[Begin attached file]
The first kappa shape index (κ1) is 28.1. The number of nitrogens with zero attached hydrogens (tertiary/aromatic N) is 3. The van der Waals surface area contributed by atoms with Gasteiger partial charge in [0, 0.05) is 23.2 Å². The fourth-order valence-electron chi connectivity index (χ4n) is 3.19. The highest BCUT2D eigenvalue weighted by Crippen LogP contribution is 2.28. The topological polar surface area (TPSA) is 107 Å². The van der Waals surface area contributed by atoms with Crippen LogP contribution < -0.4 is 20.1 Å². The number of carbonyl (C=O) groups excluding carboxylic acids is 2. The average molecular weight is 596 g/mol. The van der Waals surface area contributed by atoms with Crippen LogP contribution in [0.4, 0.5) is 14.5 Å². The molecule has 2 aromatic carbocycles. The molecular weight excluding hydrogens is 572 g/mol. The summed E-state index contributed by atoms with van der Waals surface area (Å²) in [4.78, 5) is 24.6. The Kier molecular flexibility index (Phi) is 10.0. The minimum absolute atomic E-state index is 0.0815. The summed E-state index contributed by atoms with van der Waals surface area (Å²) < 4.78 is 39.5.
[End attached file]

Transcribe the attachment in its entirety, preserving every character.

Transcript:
The first kappa shape index (κ1) is 28.1. The number of nitrogens with zero attached hydrogens (tertiary/aromatic N) is 3. The van der Waals surface area contributed by atoms with Gasteiger partial charge in [0, 0.05) is 23.2 Å². The fourth-order valence-electron chi connectivity index (χ4n) is 3.19. The highest BCUT2D eigenvalue weighted by Crippen LogP contribution is 2.28. The topological polar surface area (TPSA) is 107 Å². The van der Waals surface area contributed by atoms with Crippen LogP contribution < -0.4 is 20.1 Å². The number of carbonyl (C=O) groups excluding carboxylic acids is 2. The average molecular weight is 596 g/mol. The van der Waals surface area contributed by atoms with Crippen LogP contribution in [0.4, 0.5) is 14.5 Å². The molecule has 2 aromatic carbocycles. The molecular weight excluding hydrogens is 572 g/mol. The summed E-state index contributed by atoms with van der Waals surface area (Å²) in [4.78, 5) is 24.6. The Kier molecular flexibility index (Phi) is 10.0. The minimum absolute atomic E-state index is 0.0815. The summed E-state index contributed by atoms with van der Waals surface area (Å²) < 4.78 is 39.5.